The role of kaitiaki of our beautiful Earth, city of Whangārei, community and patch of grass here at Mairtown Kindergarten is taken very seriously by our tamariki. The moment we felt the warm sun on our faces we knew it was time to give back to papatūānuku after a long period of rest. But what were we to give? Food, drink and aroha just as we give ourselves.
I began by sitting with the tamariki as we talked about what our Māra kai/ Veggie garden needed to be replenished. Sheep poo. “Eeeeewwwwwwwww” was the most common reaction I received. I talked about the essential nutrients manure contains for amazing plant growth and how these nutrients help plants to grow strong roots, defend against pests and grow into beautiful and productive veggies! "It’s like you guys eating broccoli…" I said. They weren’t sold until I made it clear that we would not be eating the sheep poo.
The first step was to pull out the aloe vera plants that had taken over! We wrapped them up and gifted them to our whānau and what was left was planted around Kindergarten.
Once the sheep poo had been collected and bought back to Kindergarten, it was time to make soup!
Surprisingly I had more than enough volunteers to help me make the powerful green mixture. In it went into the māra kai, the tamariki rolled their sleeves up as we turned the soil ready for seedlings.
Before we planted any seeds we needed a warm environment for them to germinate in as it was still technically Winter! So we bought a greenhouse and set it up outside on the deck. It was very obvious that we were going to have a bit of trouble holding it down.
The junior engineers loved assembling it but it was the help and building skills of our lovely neighbour Frank that saved the day (and kept the greenhouse from blowing away!)
The green house was a popular meeting place. We all sat down and discussed which vegetables we wanted to plant.
Every type of seed the kids layed eyes on was planted. The kōrero had was wonderful. “How can the bean turn into a plant?” “What happens if we mix two seeds together?” “If the seed is planted the wrong way will the roots grow up?” “How does the plant crack out of the hard nut?” “If this seed is bigger will it be a bigger plant?” What a beautiful time to share knowledge with each other.
So our little barrel māra kai was ready for a few seedings but where were we going to plant the other 1000? There was no way around it, we had to make a new māra kai. Once the spot had been chosen it was time to dig.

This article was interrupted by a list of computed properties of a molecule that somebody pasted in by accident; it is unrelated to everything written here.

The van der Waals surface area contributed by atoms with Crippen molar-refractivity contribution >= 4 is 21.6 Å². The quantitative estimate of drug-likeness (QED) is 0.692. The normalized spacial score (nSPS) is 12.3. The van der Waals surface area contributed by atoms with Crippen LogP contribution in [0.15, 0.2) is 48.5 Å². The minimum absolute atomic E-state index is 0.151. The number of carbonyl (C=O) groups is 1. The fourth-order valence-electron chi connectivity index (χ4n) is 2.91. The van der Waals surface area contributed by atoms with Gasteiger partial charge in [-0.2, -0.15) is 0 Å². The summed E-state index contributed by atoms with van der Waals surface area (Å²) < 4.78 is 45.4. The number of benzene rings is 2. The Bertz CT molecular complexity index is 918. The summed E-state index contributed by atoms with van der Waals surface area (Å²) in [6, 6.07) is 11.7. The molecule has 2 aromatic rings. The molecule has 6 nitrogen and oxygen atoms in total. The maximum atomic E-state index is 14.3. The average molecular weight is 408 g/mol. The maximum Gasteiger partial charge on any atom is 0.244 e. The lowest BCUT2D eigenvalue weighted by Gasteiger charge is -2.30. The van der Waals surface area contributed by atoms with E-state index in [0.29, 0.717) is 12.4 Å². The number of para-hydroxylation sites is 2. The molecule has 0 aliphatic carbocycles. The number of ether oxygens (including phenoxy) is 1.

Time for a drink and a break!
Wow, the tamariki moved over 1m square of wet bark in the rain, what champions! We started off with a crew of 4 and quickly grew in numbers and strength.
Ma tini ma mano ka rapa te whai.
Many hands make light work. Unity is strength.
The bark came out, and the rich soil went in and just like that we had created something truly beautiful to love, nurture, learn from, share and most importantly, something to nourish our bodies. The sense of pride I had in these tamariki was massive. The amount of effort, passion and plain hard mahi they put into this māra kai was heart warming and soon to be puku filling!
Our next challenge was The Daltons Sunflowers in Kindergartens Project which was designed to grow little gardeners through nurturing and caring for their own sunflowers.
We couldn’t believe how fast they grew! We talked lots about how tall they would be, as tall as Holly and her Dad we learnt!
We talked about what the beautiful flower heads would look like and the tamariki spent hours creating the most beautiful art.
When it was time to plant the seedlings most were sent home and the rest planted at Mairtown. One of our sunflowers was hand delivered to our wonderful neighbour who helped us bolt down the greenhouse.
“Being able to put themselves in another person's shoes allows children to care for and relate to others. Gratitude shows people that they have benefited from the kindness of others, and so in turn they are more likely to perform kind acts themselves” - Mary L. Gavin, MD
The week we planted the sunflowers in the ground was the week we learnt a lot about the diets of snails and their preferred cuisine…
This tough lesson lead to conversations about pests. “Lets make rat traps for them, wait snail traps!!!” one of the tamariki said. So that we did.
Five weeks on our māra kai is full of lush greens and budding flowers. The best part of it all? Teaching our tamariki about how easy it is to grow healthy vegetables in your own back yard. That kale CAN be delicious...
and that Mairtown has to hold the record for growing the biggest radishes in the world!!!
Half the fun of gardening is getting to eat what you grow. But the positive effect a sun-warmed strawberry (or this case spicy radish) has on your tamariki will continue to ripple throughout their lives.
Since starting the journey we have been able to gift plenty of seedlings to whānau and now fresh produce which makes our hearts happy. The feeling for our tamariki of being able to gift what they have grown builds a sense of competence, pride, ownership and sows the seed of a future gardner.
Get on board whānau, let’s teach our tamariki to be proactive in their heath and wellbeing and teach them how to nourish their bodies and continue to be kaitiaki of this place we call home.
Nga mihi nui,
He waka eke noa.
We’re all in this together.